The Roman Numerals Kata, Enhanced

In the Ruby world TDD is often demonstrated with a kata of converting decimal numbers into roman numerals. For example, Enrique Comba Riepenhausen has a beautifully recorded one at softwarecraftsmanship.org. When preparing a Unit Testing Workshop with a TDD demonstration I also chose the converter and scripted a version. It was then that I realised, one can reduce the complexity explosion (at the step where pretty much the entire logic gets entered) into a more gradual progression. Here's my script demonstrating the gradual introduction of the concepts of…

  1. repetition
  2. lookup
  3. aggregation

We start with the minimal implementation for 1.

class Fixnum
  def to_roman
    "I"
  end
end

For 2 we introduce the first concept: repetition.

class Fixnum
  def to_roman
    "I" * self
  end
end

It will work for 3, then we add a special case for 4. We decide, we can live with that.

class Fixnum
  def to_roman
    return "IV" if self == 4
    "I" * self
  end
end

This will break again, at 5. To go green asap, we quickly add yet another special case.

class Fixnum
  def to_roman
    return "V" if self == 5
    return "IV" if self == 4
    "I" * self
  end
end

And then we refactor, thereby introducing the second core concept: lookup. (Note, that in the classic version this step also introduces aggregation, which is not required yet.)

class Fixnum
  NUMERALS = [[5, "V"], [4, "IV"], [1, "I"]]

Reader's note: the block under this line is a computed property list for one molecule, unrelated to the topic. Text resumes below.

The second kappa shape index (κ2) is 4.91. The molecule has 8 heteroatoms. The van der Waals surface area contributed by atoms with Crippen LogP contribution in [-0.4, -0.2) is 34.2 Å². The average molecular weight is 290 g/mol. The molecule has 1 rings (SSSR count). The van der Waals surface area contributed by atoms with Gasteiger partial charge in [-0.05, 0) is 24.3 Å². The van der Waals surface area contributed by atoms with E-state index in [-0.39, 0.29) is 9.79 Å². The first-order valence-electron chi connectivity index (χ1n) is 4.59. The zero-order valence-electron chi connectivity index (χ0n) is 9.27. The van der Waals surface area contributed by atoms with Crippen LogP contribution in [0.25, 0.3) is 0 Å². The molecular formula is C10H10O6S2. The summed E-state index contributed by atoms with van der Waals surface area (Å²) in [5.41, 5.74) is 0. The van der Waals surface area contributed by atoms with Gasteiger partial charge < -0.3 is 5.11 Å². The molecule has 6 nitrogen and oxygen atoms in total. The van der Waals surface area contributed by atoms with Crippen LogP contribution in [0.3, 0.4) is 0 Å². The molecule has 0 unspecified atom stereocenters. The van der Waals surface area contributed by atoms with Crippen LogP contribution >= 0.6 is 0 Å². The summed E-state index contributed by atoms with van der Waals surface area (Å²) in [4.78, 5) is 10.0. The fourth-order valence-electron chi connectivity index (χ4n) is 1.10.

def to_roman
    NUMERALS.each do |decimal, roman|
      count = self / decimal
      return roman * count if count > 0
    end
  end
end

For 6, again, we simply add a special case and move on.

class Fixnum
  NUMERALS = [[6, "VI"], [5, "V"], [4, "IV"], [1, "I"]]
  
  def to_roman
    NUMERALS.each do |decimal, roman|
      count = self / decimal
      return roman * count if count > 0
    end
  end
end

At 7, breaking again, we must get green quickly, even if it comes at the price of a second special case.

class Fixnum
  NUMERALS = [[7, "VII"], [6, "VI"], [5, "V"], [4, "IV"], [1, "I"]]

  def to_roman
    NUMERALS.each do |decimal, roman|
      count = self / decimal
      return roman * count if count > 0
    end
  end
end

And because this is now ripe to refactor, we introduce the third concept: aggregation.

class Fixnum
  NUMERALS = [[5, "V"], [4, "IV"], [1, "I"]]

  def to_roman
    result, remainder = "", self
    NUMERALS.each do |decimal, roman|
      count, remainder = remainder.divmod decimal
      result << roman * count
    end
    result
  end
end

So this is where the classic version of the kata stops (save for completing the translation table and adding error handling). Here, then, is the final solution using this approach.

class Fixnum
  NUMERALS = [
    [1000, "M"], [900, "CM"], [500, "D"], [400, "CD"],
    [ 100, "C"], [ 90, "XC"], [ 50, "L"], [ 40, "XL"],
    [  10, "X"], [  9, "IX"], [  5, "V"], [  4, "IV"],
    [   1, "I"]
  ]
  
  def to_roman
    raise "There's no such a roman number" if self < 1 || self > 3999
    result, remainder = "", self
    NUMERALS.each do |decimal, roman|
      count, remainder = remainder.divmod decimal
      result << roman * count
    end
    result
  end
end

And in this script, we separated the (discovery and) introduction of the three core concepts - repetition, lookup and aggregation into distinct steps. Nice.

Except.

There's still quite a bit of fugly duplication going on in the translation table, meaning, we've ignored the fourth concept lurking behind all those repeated values: prefixing. Feel free to have a go at that…

stray_words/roman_numerals_kata_enhanced.txt · Last modified: 2015.01.19 12:08 by infinitary